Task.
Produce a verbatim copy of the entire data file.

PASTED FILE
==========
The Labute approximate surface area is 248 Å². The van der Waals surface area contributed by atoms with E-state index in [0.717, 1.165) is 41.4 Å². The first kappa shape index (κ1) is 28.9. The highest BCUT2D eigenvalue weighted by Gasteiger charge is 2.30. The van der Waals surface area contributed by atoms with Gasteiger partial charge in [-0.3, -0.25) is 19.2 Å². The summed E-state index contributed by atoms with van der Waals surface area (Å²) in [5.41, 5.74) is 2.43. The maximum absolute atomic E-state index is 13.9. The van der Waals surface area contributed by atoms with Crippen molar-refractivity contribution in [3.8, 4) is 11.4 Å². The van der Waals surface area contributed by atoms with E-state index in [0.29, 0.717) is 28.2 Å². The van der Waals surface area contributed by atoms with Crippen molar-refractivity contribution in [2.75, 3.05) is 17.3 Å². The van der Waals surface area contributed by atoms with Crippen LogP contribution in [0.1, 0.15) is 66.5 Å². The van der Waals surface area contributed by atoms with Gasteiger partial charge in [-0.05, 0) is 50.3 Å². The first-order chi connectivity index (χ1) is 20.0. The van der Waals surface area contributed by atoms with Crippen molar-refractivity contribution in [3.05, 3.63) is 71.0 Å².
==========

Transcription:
The Labute approximate surface area is 248 Å². The van der Waals surface area contributed by atoms with E-state index in [0.717, 1.165) is 41.4 Å². The first kappa shape index (κ1) is 28.9. The highest BCUT2D eigenvalue weighted by Gasteiger charge is 2.30. The van der Waals surface area contributed by atoms with Gasteiger partial charge in [-0.3, -0.25) is 19.2 Å². The summed E-state index contributed by atoms with van der Waals surface area (Å²) in [5.41, 5.74) is 2.43. The maximum absolute atomic E-state index is 13.9. The van der Waals surface area contributed by atoms with Crippen molar-refractivity contribution in [3.8, 4) is 11.4 Å². The van der Waals surface area contributed by atoms with E-state index in [0.29, 0.717) is 28.2 Å². The van der Waals surface area contributed by atoms with Crippen molar-refractivity contribution in [2.75, 3.05) is 17.3 Å². The van der Waals surface area contributed by atoms with Crippen LogP contribution in [0.1, 0.15) is 66.5 Å². The van der Waals surface area contributed by atoms with Gasteiger partial charge in [-0.05, 0) is 50.3 Å². The first-order chi connectivity index (χ1) is 20.0. The van der Waals surface area contributed by atoms with Crippen molar-refractivity contribution in [3.05, 3.63) is 71.0 Å².